GTD/productivity guru Ethan Schoonover at Kinkless has put up the last installment of his “Kinkless Desktop” series of screencasts. Of course, this particular one interests me as it focuses on Hazel, showing how he integrates it into his workflow to keep his folders organized. He even makes the rules he uses available for download. Check it out here and make sure to check out the rest of the series.
Archive for May 2007
Today I got to demo Hazel for the first time at the MetroMac users group meeting. I didn’t do massive prep for it. I just had a general outline of what I wanted to show and talk about. I’m the type of person that can’t deal with too much prep in these types of situations; it makes me nervous. I ran through the demo earlier in the day a few times and it ran fine. I felt pretty loose going into this.
For the demo, I did the typical vacuum cleaner salesman pitch. I had a bunch of files dumped onto the Desktop. I went over the rules I had set up (basically, just a variation on the sample rules Hazel ships with). I activated them all then ran them expecting that Hazel would clean it all up.
Ran them again.
I checked the logs and everything looked fine. The MetroMac guys ran some interference for me (thanks guys) while I did a little flailing and head-scratching. Ultimately, I just moved on with the rest of the demo but I never really recovered. The impact of the rest of demo was blunted by the fact that there was a mess of files all over the Desktop.
Afterwards, I sat on the sidelines and took the time to diagnose the problem. I looked at the Desktop directory in Terminal. Lo and behold. The files were gone. I looked at my Desktop. I looked at the Desktop folder in a Finder window. The files were still there. It finally dawned on me. Finder failed to refresh. Worse than that. It would refuse to refresh after I navigated to other folders and came back. I ended up force-relaunching Finder and was finally greeted by what the audience should have seen: a clean Desktop. In a nutshell, Hazel worked; Finder didn’t.
It was weird in that the subsequent rules I created worked fine on any new files I downloaded. Thinking about it now, it might be related to the fact that I set the clock forward to demonstrate a time-based rule. I did it during my test runs and I guess Finder got very confused afterwards. I don’t remember but it’s possible the setting-the-clock aspect of the demo was added later and therefore not “regression-tested,” so to speak.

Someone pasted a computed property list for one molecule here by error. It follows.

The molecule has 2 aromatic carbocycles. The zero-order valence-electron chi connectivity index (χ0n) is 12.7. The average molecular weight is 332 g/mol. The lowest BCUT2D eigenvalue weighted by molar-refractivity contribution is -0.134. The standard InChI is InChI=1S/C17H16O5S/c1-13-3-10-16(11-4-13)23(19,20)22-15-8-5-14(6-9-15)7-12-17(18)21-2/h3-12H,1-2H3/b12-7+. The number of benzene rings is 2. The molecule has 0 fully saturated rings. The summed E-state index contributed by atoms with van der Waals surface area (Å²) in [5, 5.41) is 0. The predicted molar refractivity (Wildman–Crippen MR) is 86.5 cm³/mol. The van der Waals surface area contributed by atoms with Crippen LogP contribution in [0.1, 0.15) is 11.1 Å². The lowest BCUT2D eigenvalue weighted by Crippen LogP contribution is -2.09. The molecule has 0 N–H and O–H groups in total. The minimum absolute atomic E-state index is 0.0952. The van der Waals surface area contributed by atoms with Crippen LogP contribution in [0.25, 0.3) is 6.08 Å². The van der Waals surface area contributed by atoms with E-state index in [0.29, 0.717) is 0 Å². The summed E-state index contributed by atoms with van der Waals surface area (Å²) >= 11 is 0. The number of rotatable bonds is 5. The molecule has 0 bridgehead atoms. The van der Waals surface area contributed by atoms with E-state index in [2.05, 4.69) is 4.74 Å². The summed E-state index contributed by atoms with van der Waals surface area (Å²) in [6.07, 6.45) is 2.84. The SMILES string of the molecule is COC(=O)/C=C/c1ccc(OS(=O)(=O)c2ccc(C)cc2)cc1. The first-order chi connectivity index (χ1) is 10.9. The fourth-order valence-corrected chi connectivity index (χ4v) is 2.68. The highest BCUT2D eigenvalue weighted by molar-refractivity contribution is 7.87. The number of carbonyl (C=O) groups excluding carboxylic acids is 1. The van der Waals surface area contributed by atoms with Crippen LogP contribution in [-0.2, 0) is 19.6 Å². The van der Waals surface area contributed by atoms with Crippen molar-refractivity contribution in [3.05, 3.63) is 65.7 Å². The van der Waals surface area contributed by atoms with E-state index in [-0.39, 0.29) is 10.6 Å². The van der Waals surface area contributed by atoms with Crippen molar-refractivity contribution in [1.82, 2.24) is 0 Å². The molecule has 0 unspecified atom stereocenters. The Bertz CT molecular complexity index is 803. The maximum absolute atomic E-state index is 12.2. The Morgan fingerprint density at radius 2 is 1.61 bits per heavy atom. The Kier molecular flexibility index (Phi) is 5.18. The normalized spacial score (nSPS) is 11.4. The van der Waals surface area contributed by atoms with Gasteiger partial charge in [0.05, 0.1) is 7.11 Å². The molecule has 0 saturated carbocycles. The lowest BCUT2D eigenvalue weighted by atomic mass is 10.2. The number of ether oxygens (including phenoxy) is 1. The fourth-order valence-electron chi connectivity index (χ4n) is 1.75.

In the end, it’s not such a big deal. It was maybe less than 30 people. Nonetheless, it’s not fun sitting up there clicking that button that refuses to do anything. I’m sure there’s a lesson here but at this point I don’t care. What is this? South Park?
Unfortunately, I don’t have lackeys to yell at like Steve but this thing is behind me and I have a bottle of scotch in front of me so here’s to looking forward!
In keeping with my tradition of random experiments of no practical use, I present another edition of “Productive Waste of Time”.
In a Cocoa app, there’s a notion of the main thread. It’s the thread where all events are dispatched. If you don’t create any threads yourself, all your code is going to run in this thread.
The issue of getting a hold of the main thread came up in #macsb. While the Cocoa docs talk a bit about the main thread and what should and should not happen there, they do not give you a way to actually get a handle on it. Daniel Jalkut, whose fault it is for bringing this all up, suggested using
pthread_main_np(). While it may work, I looked for a Cocoa-only solution that didn’t assume that pthreads’ notion of a main thread would always align with Cocoa’s.
So, I whipped up this NSThread category to do just that. Just drop it in. No special hooks or hook up needed. It basically just uses
-performSelectorOnMainThread:Ã¢â‚¬Â¦ to set a static var. I didn’t use any locks as I felt the worse that would happen is a bunch of threads set the variable multiple times with the same value. If there’s a subtlety in the memory model that I’m missing here, let me know. Also, if the main thread is tied up, you could potentially tie up other threads as well. Also also, if the main thread exits, I’m guessing bad stuff will happen though it will happen regardless of the code here.
@interface NSThread (MainThreadAdditions)
+ (NSThread *)mainThread;
static NSThread *_mainThread;
@implementation NSThread (MainThreadAdditions)
// Only call this from the main thread.
// Actually, do not call this at all. It is done for you.
_mainThread = [NSThread currentThread];
+ (NSThread *)mainThread
if (_mainThread == nil)
[self performSelectorOnMainThread:@selector(_setMainThread) withObject:nil waitUntilDone:YES];
return [[NSThread currentThread] isEqual:[NSThread mainThread]];
Now, why would you need this? Beats me. It came up in discussion and I decided to roll with it. I provide the code here for your use. It is released under the ‘Splain license. This license says you can do whatever you want with this code under the condition that you ‘splain why you need it. Please post here.
Use this code at your own risk. I am not liable for any bad stuff that may happen as the result, directly or indirectly, of using this code. Side-effects may include nausea, dry mouth and brain rash. This is not a suppository.